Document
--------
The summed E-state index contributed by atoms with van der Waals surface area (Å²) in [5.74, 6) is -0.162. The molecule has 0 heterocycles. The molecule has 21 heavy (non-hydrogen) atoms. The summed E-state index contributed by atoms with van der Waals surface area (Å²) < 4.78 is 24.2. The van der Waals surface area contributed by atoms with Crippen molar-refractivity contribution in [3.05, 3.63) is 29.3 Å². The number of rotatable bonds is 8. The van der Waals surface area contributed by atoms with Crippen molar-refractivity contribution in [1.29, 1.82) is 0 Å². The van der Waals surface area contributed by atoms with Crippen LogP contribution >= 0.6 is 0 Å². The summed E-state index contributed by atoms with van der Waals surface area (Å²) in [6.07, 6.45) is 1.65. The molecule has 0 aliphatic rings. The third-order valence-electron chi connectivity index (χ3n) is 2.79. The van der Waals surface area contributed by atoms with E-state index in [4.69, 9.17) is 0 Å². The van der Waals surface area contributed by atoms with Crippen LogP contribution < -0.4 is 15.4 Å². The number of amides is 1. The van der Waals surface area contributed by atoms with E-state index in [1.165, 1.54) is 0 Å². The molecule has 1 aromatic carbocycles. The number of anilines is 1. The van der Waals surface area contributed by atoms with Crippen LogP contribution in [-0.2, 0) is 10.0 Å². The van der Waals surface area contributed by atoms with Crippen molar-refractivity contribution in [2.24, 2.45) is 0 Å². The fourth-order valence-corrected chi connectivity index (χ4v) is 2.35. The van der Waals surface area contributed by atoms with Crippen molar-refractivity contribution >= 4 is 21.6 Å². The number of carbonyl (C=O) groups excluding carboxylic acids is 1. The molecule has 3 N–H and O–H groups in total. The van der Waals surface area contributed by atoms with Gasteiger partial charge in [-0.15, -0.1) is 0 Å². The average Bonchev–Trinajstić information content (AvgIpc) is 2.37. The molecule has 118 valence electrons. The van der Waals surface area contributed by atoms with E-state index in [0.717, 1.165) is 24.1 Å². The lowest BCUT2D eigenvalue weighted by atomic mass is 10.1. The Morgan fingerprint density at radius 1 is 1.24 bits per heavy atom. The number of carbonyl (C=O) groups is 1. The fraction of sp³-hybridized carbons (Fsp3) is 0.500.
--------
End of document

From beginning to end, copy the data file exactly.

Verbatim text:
The summed E-state index contributed by atoms with van der Waals surface area (Å²) in [5.74, 6) is -0.162. The molecule has 0 heterocycles. The molecule has 21 heavy (non-hydrogen) atoms. The summed E-state index contributed by atoms with van der Waals surface area (Å²) < 4.78 is 24.2. The van der Waals surface area contributed by atoms with Crippen molar-refractivity contribution in [3.05, 3.63) is 29.3 Å². The number of rotatable bonds is 8. The van der Waals surface area contributed by atoms with Crippen molar-refractivity contribution in [1.29, 1.82) is 0 Å². The van der Waals surface area contributed by atoms with Crippen LogP contribution >= 0.6 is 0 Å². The summed E-state index contributed by atoms with van der Waals surface area (Å²) in [6.07, 6.45) is 1.65. The molecule has 0 aliphatic rings. The third-order valence-electron chi connectivity index (χ3n) is 2.79. The van der Waals surface area contributed by atoms with E-state index in [4.69, 9.17) is 0 Å². The van der Waals surface area contributed by atoms with Crippen LogP contribution < -0.4 is 15.4 Å². The number of amides is 1. The van der Waals surface area contributed by atoms with E-state index in [1.165, 1.54) is 0 Å². The molecule has 1 aromatic carbocycles. The number of anilines is 1. The van der Waals surface area contributed by atoms with Crippen LogP contribution in [-0.2, 0) is 10.0 Å². The van der Waals surface area contributed by atoms with Crippen molar-refractivity contribution in [2.24, 2.45) is 0 Å². The fourth-order valence-corrected chi connectivity index (χ4v) is 2.35. The van der Waals surface area contributed by atoms with Crippen molar-refractivity contribution >= 4 is 21.6 Å². The number of carbonyl (C=O) groups excluding carboxylic acids is 1. The molecule has 3 N–H and O–H groups in total. The van der Waals surface area contributed by atoms with Gasteiger partial charge in [-0.15, -0.1) is 0 Å². The average Bonchev–Trinajstić information content (AvgIpc) is 2.37. The molecule has 118 valence electrons. The van der Waals surface area contributed by atoms with E-state index in [0.717, 1.165) is 24.1 Å². The lowest BCUT2D eigenvalue weighted by atomic mass is 10.1. The Morgan fingerprint density at radius 1 is 1.24 bits per heavy atom. The number of carbonyl (C=O) groups is 1. The fraction of sp³-hybridized carbons (Fsp3) is 0.500.